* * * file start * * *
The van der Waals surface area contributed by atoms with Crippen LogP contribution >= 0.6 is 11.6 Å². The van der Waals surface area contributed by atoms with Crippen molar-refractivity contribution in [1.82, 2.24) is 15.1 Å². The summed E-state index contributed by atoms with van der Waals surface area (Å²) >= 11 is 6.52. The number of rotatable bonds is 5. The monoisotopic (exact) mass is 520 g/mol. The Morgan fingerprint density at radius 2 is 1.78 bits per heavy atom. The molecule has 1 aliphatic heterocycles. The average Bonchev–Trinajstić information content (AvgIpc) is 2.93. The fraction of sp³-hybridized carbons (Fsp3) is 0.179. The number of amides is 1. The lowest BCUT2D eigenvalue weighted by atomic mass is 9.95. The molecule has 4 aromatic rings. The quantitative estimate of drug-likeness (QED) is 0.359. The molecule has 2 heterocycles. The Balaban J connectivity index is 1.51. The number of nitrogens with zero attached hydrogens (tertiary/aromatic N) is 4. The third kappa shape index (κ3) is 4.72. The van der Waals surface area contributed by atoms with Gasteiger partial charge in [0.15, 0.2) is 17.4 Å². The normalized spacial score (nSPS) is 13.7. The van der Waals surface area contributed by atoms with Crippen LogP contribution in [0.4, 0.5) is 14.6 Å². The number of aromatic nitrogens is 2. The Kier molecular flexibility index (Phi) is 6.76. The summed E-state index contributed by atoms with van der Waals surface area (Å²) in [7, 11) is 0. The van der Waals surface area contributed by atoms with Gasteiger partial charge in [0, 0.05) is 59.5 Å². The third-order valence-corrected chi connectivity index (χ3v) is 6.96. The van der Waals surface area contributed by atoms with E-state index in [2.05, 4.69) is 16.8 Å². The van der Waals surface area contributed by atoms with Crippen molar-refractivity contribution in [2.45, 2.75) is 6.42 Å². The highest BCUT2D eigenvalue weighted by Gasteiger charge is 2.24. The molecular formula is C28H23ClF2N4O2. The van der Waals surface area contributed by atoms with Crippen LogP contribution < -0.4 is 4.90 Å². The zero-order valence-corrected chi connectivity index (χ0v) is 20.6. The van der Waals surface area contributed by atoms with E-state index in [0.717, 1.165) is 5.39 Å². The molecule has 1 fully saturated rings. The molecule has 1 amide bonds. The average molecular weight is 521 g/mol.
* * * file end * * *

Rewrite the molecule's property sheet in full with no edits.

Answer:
The van der Waals surface area contributed by atoms with Crippen LogP contribution >= 0.6 is 11.6 Å². The van der Waals surface area contributed by atoms with Crippen molar-refractivity contribution in [1.82, 2.24) is 15.1 Å². The summed E-state index contributed by atoms with van der Waals surface area (Å²) >= 11 is 6.52. The number of rotatable bonds is 5. The monoisotopic (exact) mass is 520 g/mol. The Morgan fingerprint density at radius 2 is 1.78 bits per heavy atom. The molecule has 1 aliphatic heterocycles. The average Bonchev–Trinajstić information content (AvgIpc) is 2.93. The fraction of sp³-hybridized carbons (Fsp3) is 0.179. The number of amides is 1. The lowest BCUT2D eigenvalue weighted by atomic mass is 9.95. The molecule has 4 aromatic rings. The quantitative estimate of drug-likeness (QED) is 0.359. The molecule has 2 heterocycles. The Balaban J connectivity index is 1.51. The number of nitrogens with zero attached hydrogens (tertiary/aromatic N) is 4. The third kappa shape index (κ3) is 4.72. The van der Waals surface area contributed by atoms with Gasteiger partial charge in [0.15, 0.2) is 17.4 Å². The normalized spacial score (nSPS) is 13.7. The van der Waals surface area contributed by atoms with Crippen LogP contribution in [0.4, 0.5) is 14.6 Å². The number of aromatic nitrogens is 2. The Kier molecular flexibility index (Phi) is 6.76. The summed E-state index contributed by atoms with van der Waals surface area (Å²) in [7, 11) is 0. The van der Waals surface area contributed by atoms with Gasteiger partial charge in [0, 0.05) is 59.5 Å². The third-order valence-corrected chi connectivity index (χ3v) is 6.96. The van der Waals surface area contributed by atoms with E-state index in [2.05, 4.69) is 16.8 Å². The van der Waals surface area contributed by atoms with Crippen molar-refractivity contribution in [2.45, 2.75) is 6.42 Å². The highest BCUT2D eigenvalue weighted by Gasteiger charge is 2.24. The molecular formula is C28H23ClF2N4O2. The van der Waals surface area contributed by atoms with Crippen LogP contribution < -0.4 is 4.90 Å². The zero-order valence-corrected chi connectivity index (χ0v) is 20.6. The van der Waals surface area contributed by atoms with E-state index in [0.717, 1.165) is 5.39 Å². The molecule has 1 fully saturated rings. The molecule has 1 amide bonds. The average molecular weight is 521 g/mol.